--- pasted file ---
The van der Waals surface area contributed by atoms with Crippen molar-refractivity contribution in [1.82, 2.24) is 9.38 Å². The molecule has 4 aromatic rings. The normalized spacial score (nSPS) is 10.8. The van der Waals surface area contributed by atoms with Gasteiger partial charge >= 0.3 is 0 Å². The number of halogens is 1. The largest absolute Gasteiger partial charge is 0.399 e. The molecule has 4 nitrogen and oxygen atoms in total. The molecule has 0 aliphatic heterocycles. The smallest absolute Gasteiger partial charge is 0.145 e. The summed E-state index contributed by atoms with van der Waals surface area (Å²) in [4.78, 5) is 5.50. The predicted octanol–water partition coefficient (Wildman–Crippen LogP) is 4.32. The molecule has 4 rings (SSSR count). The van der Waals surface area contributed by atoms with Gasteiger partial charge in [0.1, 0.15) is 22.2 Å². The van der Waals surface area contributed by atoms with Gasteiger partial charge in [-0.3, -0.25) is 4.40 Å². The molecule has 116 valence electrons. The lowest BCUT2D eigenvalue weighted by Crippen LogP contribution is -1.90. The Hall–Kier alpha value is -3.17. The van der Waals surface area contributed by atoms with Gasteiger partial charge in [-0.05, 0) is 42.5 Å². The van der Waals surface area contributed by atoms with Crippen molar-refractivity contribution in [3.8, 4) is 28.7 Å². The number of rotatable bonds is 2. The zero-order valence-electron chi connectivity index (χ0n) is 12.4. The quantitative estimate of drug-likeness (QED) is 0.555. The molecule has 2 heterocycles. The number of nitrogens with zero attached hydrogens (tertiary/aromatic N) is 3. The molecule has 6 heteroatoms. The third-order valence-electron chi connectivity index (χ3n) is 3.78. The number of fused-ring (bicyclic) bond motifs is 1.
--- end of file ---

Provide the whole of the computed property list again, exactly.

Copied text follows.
The van der Waals surface area contributed by atoms with Crippen molar-refractivity contribution in [1.82, 2.24) is 9.38 Å². The molecule has 4 aromatic rings. The normalized spacial score (nSPS) is 10.8. The van der Waals surface area contributed by atoms with Gasteiger partial charge >= 0.3 is 0 Å². The number of halogens is 1. The largest absolute Gasteiger partial charge is 0.399 e. The molecule has 4 nitrogen and oxygen atoms in total. The molecule has 0 aliphatic heterocycles. The smallest absolute Gasteiger partial charge is 0.145 e. The summed E-state index contributed by atoms with van der Waals surface area (Å²) in [4.78, 5) is 5.50. The predicted octanol–water partition coefficient (Wildman–Crippen LogP) is 4.32. The molecule has 4 rings (SSSR count). The van der Waals surface area contributed by atoms with Gasteiger partial charge in [0.1, 0.15) is 22.2 Å². The van der Waals surface area contributed by atoms with Gasteiger partial charge in [-0.3, -0.25) is 4.40 Å². The molecule has 116 valence electrons. The lowest BCUT2D eigenvalue weighted by Crippen LogP contribution is -1.90. The Hall–Kier alpha value is -3.17. The van der Waals surface area contributed by atoms with Gasteiger partial charge in [-0.05, 0) is 42.5 Å². The van der Waals surface area contributed by atoms with Crippen molar-refractivity contribution in [3.8, 4) is 28.7 Å². The number of rotatable bonds is 2. The zero-order valence-electron chi connectivity index (χ0n) is 12.4. The quantitative estimate of drug-likeness (QED) is 0.555. The molecule has 2 heterocycles. The number of nitrogens with zero attached hydrogens (tertiary/aromatic N) is 3. The molecule has 6 heteroatoms. The third-order valence-electron chi connectivity index (χ3n) is 3.78. The number of fused-ring (bicyclic) bond motifs is 1.